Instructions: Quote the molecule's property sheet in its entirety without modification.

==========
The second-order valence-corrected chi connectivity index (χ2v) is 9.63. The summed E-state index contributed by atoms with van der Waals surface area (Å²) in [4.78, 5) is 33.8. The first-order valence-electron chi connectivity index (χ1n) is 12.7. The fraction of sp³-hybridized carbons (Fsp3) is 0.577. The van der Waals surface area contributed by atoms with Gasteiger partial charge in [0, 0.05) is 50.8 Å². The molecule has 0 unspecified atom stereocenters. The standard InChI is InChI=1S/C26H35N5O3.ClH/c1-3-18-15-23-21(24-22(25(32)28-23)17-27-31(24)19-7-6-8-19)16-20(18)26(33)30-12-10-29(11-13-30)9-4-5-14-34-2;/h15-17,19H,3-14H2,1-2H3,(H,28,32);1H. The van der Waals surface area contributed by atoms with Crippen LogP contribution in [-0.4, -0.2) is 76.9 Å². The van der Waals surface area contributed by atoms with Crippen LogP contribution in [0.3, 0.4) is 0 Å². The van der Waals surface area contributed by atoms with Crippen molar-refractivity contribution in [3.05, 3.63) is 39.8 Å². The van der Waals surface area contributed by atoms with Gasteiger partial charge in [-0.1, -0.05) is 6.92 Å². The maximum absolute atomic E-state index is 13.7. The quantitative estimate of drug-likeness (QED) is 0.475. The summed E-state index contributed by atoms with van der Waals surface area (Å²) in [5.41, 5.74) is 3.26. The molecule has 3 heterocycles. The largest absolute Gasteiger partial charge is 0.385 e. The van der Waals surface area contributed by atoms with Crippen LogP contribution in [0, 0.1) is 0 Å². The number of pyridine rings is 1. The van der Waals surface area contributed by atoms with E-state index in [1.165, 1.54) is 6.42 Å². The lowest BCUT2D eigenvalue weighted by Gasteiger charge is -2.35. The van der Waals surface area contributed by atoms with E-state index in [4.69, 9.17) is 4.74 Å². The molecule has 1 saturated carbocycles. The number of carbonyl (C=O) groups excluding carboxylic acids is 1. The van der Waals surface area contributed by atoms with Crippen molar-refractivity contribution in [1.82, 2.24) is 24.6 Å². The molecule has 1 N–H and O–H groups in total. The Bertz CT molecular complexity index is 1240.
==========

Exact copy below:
The second-order valence-corrected chi connectivity index (χ2v) is 9.63. The summed E-state index contributed by atoms with van der Waals surface area (Å²) in [4.78, 5) is 33.8. The first-order valence-electron chi connectivity index (χ1n) is 12.7. The fraction of sp³-hybridized carbons (Fsp3) is 0.577. The van der Waals surface area contributed by atoms with Gasteiger partial charge in [0, 0.05) is 50.8 Å². The molecule has 0 unspecified atom stereocenters. The standard InChI is InChI=1S/C26H35N5O3.ClH/c1-3-18-15-23-21(24-22(25(32)28-23)17-27-31(24)19-7-6-8-19)16-20(18)26(33)30-12-10-29(11-13-30)9-4-5-14-34-2;/h15-17,19H,3-14H2,1-2H3,(H,28,32);1H. The van der Waals surface area contributed by atoms with Crippen LogP contribution in [-0.4, -0.2) is 76.9 Å². The van der Waals surface area contributed by atoms with Crippen LogP contribution in [0.3, 0.4) is 0 Å². The van der Waals surface area contributed by atoms with Crippen molar-refractivity contribution in [3.05, 3.63) is 39.8 Å². The van der Waals surface area contributed by atoms with Gasteiger partial charge in [-0.1, -0.05) is 6.92 Å². The maximum absolute atomic E-state index is 13.7. The quantitative estimate of drug-likeness (QED) is 0.475. The summed E-state index contributed by atoms with van der Waals surface area (Å²) in [5.41, 5.74) is 3.26. The molecule has 3 heterocycles. The largest absolute Gasteiger partial charge is 0.385 e. The van der Waals surface area contributed by atoms with Crippen LogP contribution in [0, 0.1) is 0 Å². The number of pyridine rings is 1. The van der Waals surface area contributed by atoms with E-state index in [1.165, 1.54) is 6.42 Å². The lowest BCUT2D eigenvalue weighted by Gasteiger charge is -2.35. The van der Waals surface area contributed by atoms with E-state index in [4.69, 9.17) is 4.74 Å². The molecule has 1 saturated carbocycles. The number of carbonyl (C=O) groups excluding carboxylic acids is 1. The van der Waals surface area contributed by atoms with Crippen molar-refractivity contribution in [1.82, 2.24) is 24.6 Å². The molecule has 1 N–H and O–H groups in total. The Bertz CT molecular complexity index is 1240.